Miami Herald ｜
Dec 15, 2017
Another Patient dies at a Miami cosmetic surgery clinic
A 40-year-old woman from Louisiana on Thursday became at least the fourth patient to die since 2013 from complications of cosmetic surgery at a South Florida clinic — a trend that has raised alarm among public health officials about the dangers of popular procedures such as liposuction and the so-called Brazilian butt lift.
Kizzy London of Baton Rouge died at Jolie Surgery Center on 8504 SW Eighth St. The surgery was performed by Dr. Arnaldo Valls, a family doctor who is not board certified in any specialty and carries no medical malpractice insurance, according to his physician profilemaintained by the Florida Department of Health.
In a statement titled, “Dr. Arnaldo Valls sends his prayers to his patient’s loved ones,” Valls offered condolences to London’s family. The statement also said that, “All standard pre-operative procedures were administered.”
In 2016, a procedure known as Brazilian butt lift or BBL, in which a surgeon augments the buttocks with fat grafting, was the sixth most popular plastic surgery in the U.S., according to the American Society of Plastic Surgery. A total of 18,489 of the procedures were performed that year, the ASPS reported.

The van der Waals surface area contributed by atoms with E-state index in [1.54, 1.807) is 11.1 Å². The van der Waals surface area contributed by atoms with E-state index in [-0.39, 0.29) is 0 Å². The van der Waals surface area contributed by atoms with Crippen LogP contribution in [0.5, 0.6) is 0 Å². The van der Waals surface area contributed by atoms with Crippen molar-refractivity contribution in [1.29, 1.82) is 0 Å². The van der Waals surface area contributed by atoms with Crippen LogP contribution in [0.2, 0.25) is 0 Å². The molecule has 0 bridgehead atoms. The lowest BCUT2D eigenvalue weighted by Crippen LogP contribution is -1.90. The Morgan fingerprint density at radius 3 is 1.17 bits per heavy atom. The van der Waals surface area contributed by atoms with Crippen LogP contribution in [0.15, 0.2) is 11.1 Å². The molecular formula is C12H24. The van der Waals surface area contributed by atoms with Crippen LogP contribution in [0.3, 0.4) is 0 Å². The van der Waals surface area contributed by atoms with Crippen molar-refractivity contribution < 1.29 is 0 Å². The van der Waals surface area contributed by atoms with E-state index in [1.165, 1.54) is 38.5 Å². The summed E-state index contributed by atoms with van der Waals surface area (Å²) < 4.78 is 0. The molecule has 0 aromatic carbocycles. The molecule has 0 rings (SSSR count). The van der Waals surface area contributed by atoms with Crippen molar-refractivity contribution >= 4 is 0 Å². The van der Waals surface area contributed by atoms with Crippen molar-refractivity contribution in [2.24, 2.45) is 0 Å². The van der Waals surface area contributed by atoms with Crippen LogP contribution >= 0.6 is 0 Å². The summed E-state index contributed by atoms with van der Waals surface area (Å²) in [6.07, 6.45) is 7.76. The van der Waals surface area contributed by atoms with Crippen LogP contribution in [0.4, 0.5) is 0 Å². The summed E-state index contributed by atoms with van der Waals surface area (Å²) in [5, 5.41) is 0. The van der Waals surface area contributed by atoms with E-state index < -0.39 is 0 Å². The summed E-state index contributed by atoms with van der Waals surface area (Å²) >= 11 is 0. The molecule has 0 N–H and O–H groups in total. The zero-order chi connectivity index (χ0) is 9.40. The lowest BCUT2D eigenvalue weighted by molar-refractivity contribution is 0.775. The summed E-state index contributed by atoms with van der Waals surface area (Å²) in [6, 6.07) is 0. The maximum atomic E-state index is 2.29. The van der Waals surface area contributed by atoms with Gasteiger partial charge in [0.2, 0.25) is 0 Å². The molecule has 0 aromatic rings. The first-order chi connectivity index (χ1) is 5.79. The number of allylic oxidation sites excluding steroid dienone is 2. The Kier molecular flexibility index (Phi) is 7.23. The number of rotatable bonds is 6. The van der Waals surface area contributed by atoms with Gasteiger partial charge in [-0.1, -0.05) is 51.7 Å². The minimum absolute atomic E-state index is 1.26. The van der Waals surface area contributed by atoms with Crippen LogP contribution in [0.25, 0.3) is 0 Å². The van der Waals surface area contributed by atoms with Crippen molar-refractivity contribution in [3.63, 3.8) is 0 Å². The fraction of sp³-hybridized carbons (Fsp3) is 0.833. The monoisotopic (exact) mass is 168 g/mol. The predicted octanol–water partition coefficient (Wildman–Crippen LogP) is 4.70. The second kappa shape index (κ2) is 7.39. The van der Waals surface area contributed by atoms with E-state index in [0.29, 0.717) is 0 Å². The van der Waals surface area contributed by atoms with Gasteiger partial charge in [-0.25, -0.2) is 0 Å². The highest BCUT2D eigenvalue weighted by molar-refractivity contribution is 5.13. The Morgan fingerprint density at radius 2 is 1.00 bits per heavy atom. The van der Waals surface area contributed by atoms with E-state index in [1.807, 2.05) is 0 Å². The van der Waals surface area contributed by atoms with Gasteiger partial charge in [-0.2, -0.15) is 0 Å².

Representatives of Jolie did not immediately return a message left on Friday with an answering service for the clinic, which advertises its main offices at 1303 Southwest 107th Ave., which is registered with the health department as a massage establishment.
Valls’ statement said London went into cardiac arrest toward the end of the surgery, and that the clinic’s medical staff tried to resuscitate her before calling 911. London was taken to Kendall Regional Medical Center, where she was pronounced dead, Miami-Dade Police said.
In the statement, Valls said that surgeries carry risks and that he has performed thousands of surgeries with “a clean record.” Valls did not identify the type of surgery London received, but NBC 6 reported that London, a mother of two, was having an abdominoplasty or tummy tuck, a surgery to make the abdomen thinner and more firm.
That’s the same procedure that Maria Christian, a 32-year-old mother of two from Ecuador, had performed at the same clinic in September 2016 when she also went into cardiac arrest and died. At the time, the clinic was called Vanity Cosmetic Surgery.
The clinic was later rebranded as Eres Plastic Surgery, and last summer it changed names again to Jolie Plastic Surgery. It’s unclear if ownership of the clinic has changed.
Two other patients have died from complications of cosmetic surgery at the Southwest Eighth Street clinic, including Maribel Cardona, a 51-year-old mother of five in 2013, who underwent a liposuction and gluteal fat grafting, also known as a Brazilian butt lift or BBL.
During the procedure, surgeons use a metal rod called a cannula to suction fat through a surgical incision, plunging the instrument in and out of the patient’s body. For a BBL, the fat is treated and then grafted to the buttocks through surgical incisions.